Here, Martin testified at trial and defense counsel had a full opportunity to cross-examine her about the line-up identification in Petitioner's presence. This, in conjunction with the fact that Petitioner does not contend that the trial examination of Martin revealed any basis for a suppression motion, leads us to conclude that a public examination of Martin during the voir dire hearing would be duplicative of the examination that defense conducted at trial. Any constitutional violation, therefore, did not "necessarily render the criminal trial fundamentally unfair or an unreliable vehicle for determining guilt or innocence," Neder v. United States, 527 U.S. 1, 9 (1999) (emphasis omitted), and granting a new hearing would not materially change the parties' positions, Waller, 467 U.S. at 50.
Moreover, courts have held that the need to protect a witness from intimidation justifies closure of the courtroom. See, e.g., United States v. Brazel, 102 F.3d 1120, 1156 (11th Cir. 1997) (finding no Sixth Amendment violation where the trial court implemented a procedure requiring any individuals who wanted to enter the courtroom to first provide identification because the judge had observed individuals entering the courtroom and staring at witnesses who were on the stand). The trial court found it was appropriate for Martin to testify in chambers with defense counsel present but to exclude Petitioner "in order to accommodate the potential intimidation of the witness . . . ." State v. Nolan, 2007 WL 853217, at *5. Although Petitioner argues there is nothing in the record to support this determination, an examination of the record reveals the contrary. The testimony of two officers who testified in open court indicated that Martin "looked very frightened" during the line-up, (R. 6-6 at 41:5-6), that Martin became "hysterical" and ran from the room upon seeing Petitioner, (id. at 22:10-20), and that Petitioner lingered after the conclusion of the line-up, appearing to "stare a hole through the window" where Martin would have been located during the identification, (id. at 43:20-44:7).
In addition, while the trial court conducted the voir dire in chambers, the duration of the closure was brief, as it pertained to the examination of only one of four witnesses. There was also a transcript of the hearing, so the public could learn what took place while the court was closed. It further appears that the evidence presented during the closure was cumulative of the testimony of the officers who testified in open court. See Waller v. United States, No. 1:08-CV-936, 2010 WL 750219, at *10 (N.D. Ohio Feb. 26, 2010) (addressing the factors courts examine when considering whether the closure is no broader than necessary, including, among other things, the duration of the closure, whether the public can learn what took place while the court was closed, and whether the evidence presented during the closure was cumulative).
Accordingly, and recognizing that "fairminded jurists could disagree" whether petitioner's right to a public trial was violated when the trial court conducted a portion of the voir dire hearing in chambers without Petitioner, we find that the state appellate court did not unreasonably apply Waller in determining Petitioner's right to a public trial was not violated. See Harrington v. Richter, — U.S. —, 213 (2011) ("A state court's determination that a claim lacks merit precludes federal habeas relief so long as 'fairminded jurists could disagree' on the correctness of the state court's decision.").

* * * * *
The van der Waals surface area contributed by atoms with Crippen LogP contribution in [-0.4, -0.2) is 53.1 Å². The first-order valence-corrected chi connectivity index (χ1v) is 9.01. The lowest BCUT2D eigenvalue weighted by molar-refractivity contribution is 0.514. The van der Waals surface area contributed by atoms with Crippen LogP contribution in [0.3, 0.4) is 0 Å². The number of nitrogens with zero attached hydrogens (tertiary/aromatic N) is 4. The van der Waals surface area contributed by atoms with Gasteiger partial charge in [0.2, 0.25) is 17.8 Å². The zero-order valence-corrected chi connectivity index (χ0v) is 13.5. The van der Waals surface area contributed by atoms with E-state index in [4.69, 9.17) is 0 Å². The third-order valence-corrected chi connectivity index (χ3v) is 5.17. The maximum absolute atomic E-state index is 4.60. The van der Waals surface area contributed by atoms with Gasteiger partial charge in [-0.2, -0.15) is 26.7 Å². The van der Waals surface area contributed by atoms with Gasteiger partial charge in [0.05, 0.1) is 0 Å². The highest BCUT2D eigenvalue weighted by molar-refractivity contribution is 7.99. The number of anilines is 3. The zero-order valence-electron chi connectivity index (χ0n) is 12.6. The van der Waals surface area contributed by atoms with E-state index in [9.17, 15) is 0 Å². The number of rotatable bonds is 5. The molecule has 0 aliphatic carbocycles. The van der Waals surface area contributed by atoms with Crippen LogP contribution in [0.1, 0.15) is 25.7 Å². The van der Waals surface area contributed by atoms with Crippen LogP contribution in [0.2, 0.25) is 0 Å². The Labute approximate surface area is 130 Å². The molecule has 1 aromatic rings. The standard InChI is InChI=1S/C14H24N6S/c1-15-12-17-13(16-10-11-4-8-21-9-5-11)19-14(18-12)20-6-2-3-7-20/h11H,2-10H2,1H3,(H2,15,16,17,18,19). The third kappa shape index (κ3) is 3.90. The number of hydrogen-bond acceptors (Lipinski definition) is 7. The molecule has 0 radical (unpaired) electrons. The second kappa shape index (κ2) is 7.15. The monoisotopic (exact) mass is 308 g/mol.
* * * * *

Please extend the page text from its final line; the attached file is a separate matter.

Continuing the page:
For these reasons, we AFFIRM the district court's judgment.
HELENE N. WHITE, Circuit Judge, concurring. I concur in the affirmance on the basis that the Ohio appellate court's decision was not an unreasonable application of Waller v. Georgia, 467 U.S. 39 (1984), because Nolan's remedy for the alleged erroneous courtroom closure would be a public voir dire hearing, and granting a new, public hearing to examine Martin would be futile.
I write separately, however, to address the trial court's justification for the courtroom closure. In Waller, the Supreme Court held that in order to justify a courtroom closure,
the party seeking to close the hearing must advance an overriding interest that is likely to be prejudiced, the closure must be no broader than necessary to protect that interest, the trial court must consider reasonable alternatives to closing the proceeding, and it must make findings adequate to support the closure.467 U.S. at 48. The majority correctly notes that "a trial court's failure to consider reasonable alternatives to courtroom closure when a defendant objects violates Waller's guidelines." Maj. Op. 11 n. 3 (citing Presley v. Georgia, 558 U.S. 209, 214 (2010) (per curiam)). "The conclusion that trial courts are required to consider alternatives to closure even when they are not offered by the parties is clear . . . from [the Supreme] Court's precedents." Presley, 558 U.S. at 214.
Here, the trial court made no findings to support a determination that the complete courtroom closure during Martin's examination at the hearing was necessary as opposed to a more narrowly tailored alternative. The trial court's failure to consider reasonable alternatives to closure as required under Waller cannot be cured by its proper consideration of the remaining Waller factors. See id. at 216 ("[E]ven assuming, arguendo, that the trial court had an overriding interest in closing voir dire, it was still incumbent upon it to consider all reasonable alternatives to closure. It did not, and that is all this Court needs to decide [to warrant reversal of the state court's judgment to the contrary].").